“We thought we only had two choices, but we had three,” says Makowski. Now, the bank pays sequentially, after certain noncheck items are accounted for. (ATM debits count before checks, Makowski points out, since the customer has the cash in hand as soon as the ATM delivers it.)
The end product of Lodestone’s weeks of immersion consulting was a list of recommendations—action steps, rather than a loose list of brief ideas, with advice on how to go about putting them in place. Out of 25 recommendations, the bank decided to accept many, declining some, and putting others off for further down the road. The firm also advised the bank on the viability of the internal ideas previously assembled, suggesting which would work.
Makowski says that the firm’s understanding of core systems enables it to say, “Here’s the way to ask your core provider to set this or that up.”
Some recommendations are invisible to bank customers, but Mark Clark says that a good third of Lodestone’s recommendations typically require new or revised disclosures to customers.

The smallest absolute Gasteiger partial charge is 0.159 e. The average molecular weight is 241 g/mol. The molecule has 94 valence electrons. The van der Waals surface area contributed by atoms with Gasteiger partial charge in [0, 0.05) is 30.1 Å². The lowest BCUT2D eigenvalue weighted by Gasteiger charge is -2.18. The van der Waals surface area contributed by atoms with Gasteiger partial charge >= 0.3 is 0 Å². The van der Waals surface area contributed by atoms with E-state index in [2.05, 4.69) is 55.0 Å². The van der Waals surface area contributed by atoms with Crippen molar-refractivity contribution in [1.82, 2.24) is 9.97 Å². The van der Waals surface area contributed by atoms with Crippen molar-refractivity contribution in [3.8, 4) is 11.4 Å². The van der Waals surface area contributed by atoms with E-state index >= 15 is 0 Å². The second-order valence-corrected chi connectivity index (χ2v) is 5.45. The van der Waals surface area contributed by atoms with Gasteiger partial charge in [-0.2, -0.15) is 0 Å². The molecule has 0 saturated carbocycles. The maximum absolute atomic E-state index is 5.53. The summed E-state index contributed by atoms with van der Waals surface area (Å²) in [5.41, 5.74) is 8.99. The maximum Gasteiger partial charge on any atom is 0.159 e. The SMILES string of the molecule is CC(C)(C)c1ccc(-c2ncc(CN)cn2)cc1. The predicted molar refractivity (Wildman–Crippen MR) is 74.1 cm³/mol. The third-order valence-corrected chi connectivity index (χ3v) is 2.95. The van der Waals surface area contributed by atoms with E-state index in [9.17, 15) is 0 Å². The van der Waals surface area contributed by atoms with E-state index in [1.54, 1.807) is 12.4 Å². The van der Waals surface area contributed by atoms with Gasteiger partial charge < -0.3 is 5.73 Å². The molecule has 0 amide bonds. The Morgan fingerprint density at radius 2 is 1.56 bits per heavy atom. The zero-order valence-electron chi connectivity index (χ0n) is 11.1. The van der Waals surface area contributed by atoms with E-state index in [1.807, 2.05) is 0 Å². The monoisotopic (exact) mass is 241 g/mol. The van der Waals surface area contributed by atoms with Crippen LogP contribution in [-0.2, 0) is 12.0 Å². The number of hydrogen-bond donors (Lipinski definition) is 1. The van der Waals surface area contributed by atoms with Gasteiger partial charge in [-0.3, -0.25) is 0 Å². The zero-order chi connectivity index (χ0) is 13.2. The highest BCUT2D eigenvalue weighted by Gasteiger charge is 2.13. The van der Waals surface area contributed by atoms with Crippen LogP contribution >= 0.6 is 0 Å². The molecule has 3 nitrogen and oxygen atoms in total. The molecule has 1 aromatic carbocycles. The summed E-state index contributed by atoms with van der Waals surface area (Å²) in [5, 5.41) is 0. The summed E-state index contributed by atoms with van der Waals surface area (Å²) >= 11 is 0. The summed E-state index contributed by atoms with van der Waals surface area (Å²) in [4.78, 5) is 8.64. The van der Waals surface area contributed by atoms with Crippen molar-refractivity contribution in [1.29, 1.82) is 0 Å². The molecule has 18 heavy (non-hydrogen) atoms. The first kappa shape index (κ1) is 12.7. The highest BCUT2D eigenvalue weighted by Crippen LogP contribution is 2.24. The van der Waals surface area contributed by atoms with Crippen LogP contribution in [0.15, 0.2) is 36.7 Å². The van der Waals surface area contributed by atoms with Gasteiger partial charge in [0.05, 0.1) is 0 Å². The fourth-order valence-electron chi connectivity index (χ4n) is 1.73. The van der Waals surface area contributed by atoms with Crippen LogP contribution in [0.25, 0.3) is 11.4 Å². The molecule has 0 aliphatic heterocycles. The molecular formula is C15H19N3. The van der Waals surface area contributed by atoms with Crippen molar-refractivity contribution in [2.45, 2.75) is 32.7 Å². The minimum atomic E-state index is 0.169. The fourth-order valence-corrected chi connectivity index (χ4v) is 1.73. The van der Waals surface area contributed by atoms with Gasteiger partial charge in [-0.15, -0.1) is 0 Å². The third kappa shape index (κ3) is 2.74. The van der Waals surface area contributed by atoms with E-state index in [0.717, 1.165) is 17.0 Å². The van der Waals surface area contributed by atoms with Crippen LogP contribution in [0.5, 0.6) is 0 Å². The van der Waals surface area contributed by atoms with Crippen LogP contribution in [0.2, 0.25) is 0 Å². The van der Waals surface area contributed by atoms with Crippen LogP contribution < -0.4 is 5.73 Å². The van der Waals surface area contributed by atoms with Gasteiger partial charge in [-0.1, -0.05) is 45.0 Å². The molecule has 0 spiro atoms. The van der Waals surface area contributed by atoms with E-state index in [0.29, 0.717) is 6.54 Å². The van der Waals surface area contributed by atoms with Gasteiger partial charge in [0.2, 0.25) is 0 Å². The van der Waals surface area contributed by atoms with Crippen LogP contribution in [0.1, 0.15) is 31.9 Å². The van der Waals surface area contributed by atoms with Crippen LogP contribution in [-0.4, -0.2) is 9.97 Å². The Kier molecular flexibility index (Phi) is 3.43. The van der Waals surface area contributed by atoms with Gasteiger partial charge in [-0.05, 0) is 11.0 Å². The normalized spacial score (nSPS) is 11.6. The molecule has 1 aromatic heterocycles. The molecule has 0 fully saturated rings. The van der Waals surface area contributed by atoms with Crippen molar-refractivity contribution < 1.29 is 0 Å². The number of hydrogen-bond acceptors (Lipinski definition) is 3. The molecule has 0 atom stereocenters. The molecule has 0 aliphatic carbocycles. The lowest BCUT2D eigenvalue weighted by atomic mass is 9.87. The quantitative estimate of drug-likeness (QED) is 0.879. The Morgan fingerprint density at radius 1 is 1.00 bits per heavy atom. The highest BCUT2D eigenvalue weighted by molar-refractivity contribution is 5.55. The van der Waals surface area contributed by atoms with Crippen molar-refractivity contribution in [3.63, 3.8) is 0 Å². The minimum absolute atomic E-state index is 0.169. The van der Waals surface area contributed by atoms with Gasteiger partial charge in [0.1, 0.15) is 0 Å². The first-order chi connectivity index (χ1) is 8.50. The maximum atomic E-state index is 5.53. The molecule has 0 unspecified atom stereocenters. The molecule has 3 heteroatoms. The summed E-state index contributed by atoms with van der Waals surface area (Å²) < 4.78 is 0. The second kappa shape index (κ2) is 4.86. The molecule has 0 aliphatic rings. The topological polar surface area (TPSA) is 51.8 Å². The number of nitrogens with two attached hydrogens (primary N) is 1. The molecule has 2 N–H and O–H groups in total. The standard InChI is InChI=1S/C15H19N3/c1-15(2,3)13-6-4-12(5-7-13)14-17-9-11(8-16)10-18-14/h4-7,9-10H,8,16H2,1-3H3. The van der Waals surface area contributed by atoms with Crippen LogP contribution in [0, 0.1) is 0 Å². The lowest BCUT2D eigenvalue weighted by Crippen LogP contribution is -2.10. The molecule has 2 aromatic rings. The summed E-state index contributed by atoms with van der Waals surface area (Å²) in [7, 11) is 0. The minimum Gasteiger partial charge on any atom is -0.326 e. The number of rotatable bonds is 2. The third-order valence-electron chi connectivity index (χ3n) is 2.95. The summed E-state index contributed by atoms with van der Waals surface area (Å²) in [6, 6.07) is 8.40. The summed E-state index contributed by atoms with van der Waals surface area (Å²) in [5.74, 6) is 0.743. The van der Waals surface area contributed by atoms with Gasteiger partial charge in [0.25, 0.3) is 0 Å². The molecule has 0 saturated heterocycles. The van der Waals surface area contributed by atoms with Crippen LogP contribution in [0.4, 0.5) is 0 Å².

“We eliminated a lot of grandfathering that we had accumulated over the years,” says Makowski. A key element of the engagement had been to not recommend fee increases, but to uncover lost income, with a minimum of pain, according to Mark Severson, executive vice-president and CFO. Lodestone’s job was to dig into the details, “and it was pretty thorough,” he says. The firm brought time and manpower that the bank needed.
Compliance is critical when policy change meets customer. Part of the implementation process required minding notice periods required by law and regulation, which Judy Barton, vice-president, bank operations, coordinated, so notices of changes would reach customers within requirements. Messages were honed to make sure the bank made it clear what would change, and account openings during the transition period had to be managed carefully, so customers had current bank rules in hand while being apprised of what would be coming.
Individual product communications needed adjustment, and an overall communication vehicle was devised. Chemung issued a fat pamphlet covering disclosures to consumer, business, and other clients in advance of the April 1 transition, taking the opportunity to both clarify what would be changing and streamline some items that had needed improvement. The bank also used the transition to introduce a new suite of youth accounts.